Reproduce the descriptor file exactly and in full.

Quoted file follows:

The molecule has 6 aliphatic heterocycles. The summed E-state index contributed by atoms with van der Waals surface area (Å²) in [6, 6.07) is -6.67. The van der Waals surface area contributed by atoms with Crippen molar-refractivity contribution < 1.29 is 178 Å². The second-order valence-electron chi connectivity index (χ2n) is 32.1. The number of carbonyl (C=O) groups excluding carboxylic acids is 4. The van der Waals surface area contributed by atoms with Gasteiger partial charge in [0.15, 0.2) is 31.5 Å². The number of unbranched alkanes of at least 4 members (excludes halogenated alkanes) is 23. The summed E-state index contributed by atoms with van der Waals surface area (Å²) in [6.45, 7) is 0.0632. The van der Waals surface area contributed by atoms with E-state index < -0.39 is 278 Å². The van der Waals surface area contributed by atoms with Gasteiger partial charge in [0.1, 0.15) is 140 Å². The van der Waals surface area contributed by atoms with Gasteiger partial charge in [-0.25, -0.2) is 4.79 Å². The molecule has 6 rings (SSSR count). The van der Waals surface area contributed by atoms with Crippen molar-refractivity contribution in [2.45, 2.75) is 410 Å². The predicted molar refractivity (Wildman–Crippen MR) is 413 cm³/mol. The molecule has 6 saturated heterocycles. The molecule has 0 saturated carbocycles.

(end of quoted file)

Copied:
The molecule has 6 aliphatic heterocycles. The summed E-state index contributed by atoms with van der Waals surface area (Å²) in [6, 6.07) is -6.67. The van der Waals surface area contributed by atoms with Crippen molar-refractivity contribution < 1.29 is 178 Å². The second-order valence-electron chi connectivity index (χ2n) is 32.1. The number of carbonyl (C=O) groups excluding carboxylic acids is 4. The van der Waals surface area contributed by atoms with Gasteiger partial charge in [0.15, 0.2) is 31.5 Å². The number of unbranched alkanes of at least 4 members (excludes halogenated alkanes) is 23. The summed E-state index contributed by atoms with van der Waals surface area (Å²) in [6.45, 7) is 0.0632. The van der Waals surface area contributed by atoms with E-state index < -0.39 is 278 Å². The van der Waals surface area contributed by atoms with Gasteiger partial charge in [0.1, 0.15) is 140 Å². The van der Waals surface area contributed by atoms with Gasteiger partial charge in [-0.25, -0.2) is 4.79 Å². The molecule has 6 rings (SSSR count). The van der Waals surface area contributed by atoms with Crippen molar-refractivity contribution in [2.45, 2.75) is 410 Å². The predicted molar refractivity (Wildman–Crippen MR) is 413 cm³/mol. The molecule has 6 saturated heterocycles. The molecule has 0 saturated carbocycles.